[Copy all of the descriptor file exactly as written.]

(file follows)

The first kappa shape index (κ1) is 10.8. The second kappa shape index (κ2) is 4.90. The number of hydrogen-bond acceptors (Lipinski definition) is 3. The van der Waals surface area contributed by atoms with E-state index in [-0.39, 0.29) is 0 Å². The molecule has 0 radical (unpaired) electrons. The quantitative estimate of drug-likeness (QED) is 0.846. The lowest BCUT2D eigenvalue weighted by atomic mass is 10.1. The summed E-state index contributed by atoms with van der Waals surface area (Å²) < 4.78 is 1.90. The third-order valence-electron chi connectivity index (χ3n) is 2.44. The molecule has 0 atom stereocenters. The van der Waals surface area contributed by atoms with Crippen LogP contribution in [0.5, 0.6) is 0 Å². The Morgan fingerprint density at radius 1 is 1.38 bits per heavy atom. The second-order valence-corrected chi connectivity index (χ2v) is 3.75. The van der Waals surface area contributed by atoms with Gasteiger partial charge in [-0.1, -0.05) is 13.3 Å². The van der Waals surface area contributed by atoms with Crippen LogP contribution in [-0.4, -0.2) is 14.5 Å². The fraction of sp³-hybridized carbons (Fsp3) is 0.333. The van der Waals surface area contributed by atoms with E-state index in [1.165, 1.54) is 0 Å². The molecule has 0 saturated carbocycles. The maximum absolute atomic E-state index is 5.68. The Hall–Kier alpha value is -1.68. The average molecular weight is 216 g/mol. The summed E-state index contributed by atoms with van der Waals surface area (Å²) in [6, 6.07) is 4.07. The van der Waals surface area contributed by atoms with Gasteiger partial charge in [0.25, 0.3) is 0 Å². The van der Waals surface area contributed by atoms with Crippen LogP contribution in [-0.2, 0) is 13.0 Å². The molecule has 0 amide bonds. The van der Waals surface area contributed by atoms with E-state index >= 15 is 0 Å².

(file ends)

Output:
The first kappa shape index (κ1) is 10.8. The second kappa shape index (κ2) is 4.90. The number of hydrogen-bond acceptors (Lipinski definition) is 3. The van der Waals surface area contributed by atoms with E-state index in [-0.39, 0.29) is 0 Å². The molecule has 0 radical (unpaired) electrons. The quantitative estimate of drug-likeness (QED) is 0.846. The lowest BCUT2D eigenvalue weighted by atomic mass is 10.1. The summed E-state index contributed by atoms with van der Waals surface area (Å²) < 4.78 is 1.90. The third-order valence-electron chi connectivity index (χ3n) is 2.44. The molecule has 0 atom stereocenters. The van der Waals surface area contributed by atoms with Crippen LogP contribution in [0.5, 0.6) is 0 Å². The Morgan fingerprint density at radius 1 is 1.38 bits per heavy atom. The second-order valence-corrected chi connectivity index (χ2v) is 3.75. The van der Waals surface area contributed by atoms with Gasteiger partial charge in [-0.1, -0.05) is 13.3 Å². The van der Waals surface area contributed by atoms with Crippen LogP contribution in [-0.4, -0.2) is 14.5 Å². The fraction of sp³-hybridized carbons (Fsp3) is 0.333. The van der Waals surface area contributed by atoms with E-state index in [1.165, 1.54) is 0 Å². The molecule has 0 saturated carbocycles. The maximum absolute atomic E-state index is 5.68. The Hall–Kier alpha value is -1.68. The average molecular weight is 216 g/mol. The summed E-state index contributed by atoms with van der Waals surface area (Å²) in [6, 6.07) is 4.07. The van der Waals surface area contributed by atoms with Gasteiger partial charge in [0.25, 0.3) is 0 Å². The van der Waals surface area contributed by atoms with Crippen LogP contribution in [-0.2, 0) is 13.0 Å². The molecule has 0 amide bonds. The van der Waals surface area contributed by atoms with E-state index >= 15 is 0 Å².